I’ve cast off this millstone which drags us down into samsara,

                        I want no more of this devil’s lure.


a)      Our sufferings are in direct proportion to the extent of our possessions.

 For instance,

1.       If you owned a horse, you would have to worry about it being carried off by an enemy or stolen by a thief.

2.     You would have to wnder if it had enough hay to eat?

3.     You would need to see if it needed new shoes.

4.     You would need to maintain its stable, saddle, stirrups, etc.

5.     Its health would have to be a continual concern – veterinarian fees

6.     Possible over use injuries could arise from riding too much, or too little, etc.

7.     Can you buy “horse insurance”?

          4.3.2 The Fear of Losing Loved Ones

            Although we suffer so much from this dread of being separated from the friends and the family we love, we should think about this carefully. .. They do whatever they can to help us, and give us all kinds of things of which we have no need.  Burt should we fall upon hard times, although we have done them no harm at all, they treat us like their enemies and return with malice any kindness we show them.

             Milarepa sings:

                        In the beginning, your son is a charming little god;

                        You love him so much that you cannot bear it.

                        In the middle he ferociously demands his due;

                        You give him everything, but he is never satisfied.

                        He brings home someone else’s daughter,

                        Pushing his kindly parents out.

                        When his father calls him, he doesn’t deign to answer.

                        When his mother calls, he doesn’t even hear.

                        In the end, he is like a distant neighbor.

                        You destroy yourself nourishing a swindler like that.

                        How frustrating it is to beget your own enemies!

                        I’ve cast off this harness that tethers us to samsara.

                        I don’t want any of these worldly sons.


                        In the beginning a daughter is a smiling little goddess,

                        Imperiously monopolizing all your best possessions.

                        In the middle, she endlessly asks her due;

                        She openly demands things from her father,

                        And steals them from her mother on the sly.

                        Never satisfied with what she’s given,

                        She’s a source of despair to her kindly parents.

                        In the end, she’s a red-faced ogress:

                        At best, she’s an asset to someone else,

                        At worst, she’ll bring calamity upon you.

                        How frustrating she is, this ravaging monster!

                        I’ve cast off this incurable sorrow.

                        I don’t want a daughter who’ll lead me to ruin.


                        In the beginning friends meet you joyfully, they smile

                        And the whole valley rings with “Come in!” and “Sit down!”

                        In the middle they return your hospitality with meat and beer,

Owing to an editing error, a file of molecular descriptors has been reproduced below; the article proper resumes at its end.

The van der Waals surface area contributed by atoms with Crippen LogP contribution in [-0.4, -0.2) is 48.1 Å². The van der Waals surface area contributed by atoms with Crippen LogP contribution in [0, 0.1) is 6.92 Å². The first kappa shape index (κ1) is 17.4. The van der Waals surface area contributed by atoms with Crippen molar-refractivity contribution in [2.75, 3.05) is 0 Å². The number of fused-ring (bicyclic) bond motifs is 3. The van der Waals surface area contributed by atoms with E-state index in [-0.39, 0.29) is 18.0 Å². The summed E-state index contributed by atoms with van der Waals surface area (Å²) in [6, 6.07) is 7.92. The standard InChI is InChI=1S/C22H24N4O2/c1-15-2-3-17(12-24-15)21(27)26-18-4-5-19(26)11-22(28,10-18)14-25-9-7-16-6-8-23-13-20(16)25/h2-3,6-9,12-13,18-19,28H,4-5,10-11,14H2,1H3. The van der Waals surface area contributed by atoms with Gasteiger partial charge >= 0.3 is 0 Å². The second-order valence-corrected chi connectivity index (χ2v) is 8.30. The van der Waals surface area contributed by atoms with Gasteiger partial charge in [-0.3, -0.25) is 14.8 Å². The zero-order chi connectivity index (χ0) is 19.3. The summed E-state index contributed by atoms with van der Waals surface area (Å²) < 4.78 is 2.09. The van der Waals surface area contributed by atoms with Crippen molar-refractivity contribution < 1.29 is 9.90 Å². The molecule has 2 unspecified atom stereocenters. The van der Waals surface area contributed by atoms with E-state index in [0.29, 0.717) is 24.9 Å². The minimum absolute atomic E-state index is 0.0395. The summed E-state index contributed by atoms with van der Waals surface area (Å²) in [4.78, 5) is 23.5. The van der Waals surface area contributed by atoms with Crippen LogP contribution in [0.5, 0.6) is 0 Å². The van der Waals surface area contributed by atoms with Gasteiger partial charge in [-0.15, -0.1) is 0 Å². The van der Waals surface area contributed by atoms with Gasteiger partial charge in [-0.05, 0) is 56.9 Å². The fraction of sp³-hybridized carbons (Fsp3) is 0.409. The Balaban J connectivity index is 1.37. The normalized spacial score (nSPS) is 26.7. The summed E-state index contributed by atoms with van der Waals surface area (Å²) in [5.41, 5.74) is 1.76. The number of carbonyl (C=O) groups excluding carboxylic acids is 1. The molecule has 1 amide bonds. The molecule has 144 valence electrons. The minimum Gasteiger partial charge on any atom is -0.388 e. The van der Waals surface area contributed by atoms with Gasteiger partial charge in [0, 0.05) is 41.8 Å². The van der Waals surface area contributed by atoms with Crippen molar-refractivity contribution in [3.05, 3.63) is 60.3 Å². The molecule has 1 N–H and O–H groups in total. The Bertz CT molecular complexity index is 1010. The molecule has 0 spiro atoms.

Item for item, exactly one for one.

                        In the end, they cause strife based on hate or attachment.

                        How frustrating they are, those evil friends with all their quarrels!

                        I’ve given up my dining companions of easy times.

                        I don’t want any worldly friends. 

          4.3.3 The Suffering of Not Getting What One Wants

            There is not one of us in the world who does not want to be happy and feel good; and yet none of us gets what we want.


a)      A family builds a house, to be comfortable, but it collapses and kills them.

b)      A person eats to satisfy hunger, but the food makes him ill and endangers his life.

c)       Soldiers go to battle hoping for victory, and immediately get killed.

d)      A group of merchants go on a trading expedition, hoping for high profits, but are attacked and reduced to beggary.

 No matter how much effort and energy we expend in the hope of becoming happy and rich in this life, unless the actions of our past lives have created that potential we will not be able to satisfy our immediate hunger. All we will do is make trouble for ourselves and others. The only result we can be sure of achieving is not to be liberated from the depths of lower realms. That is why a single spark of merit is worth more than a mountain of effort. 

    “Now that we know the difference between what we should do and what we should not, let us stop putting great hopes in samsaric enterprises that will never be accomplished – and practice instead the true Dharma, in which accomplishment is certain.” Patrul Rinpoche, Words of My Perfect Teacher, p. 89


          4.3.4 The Suffering of Encountering What One Does Not Want

                         You would like to stay with family and loved ones

                        Forever, but you are certain to leave them.

                        You would like to keep your beautiful home

                        Forever, but you are certain to leave it behind.

                        You would like to enjoy happiness, wealth and comfort

                        Forever, but you are certain to lose them.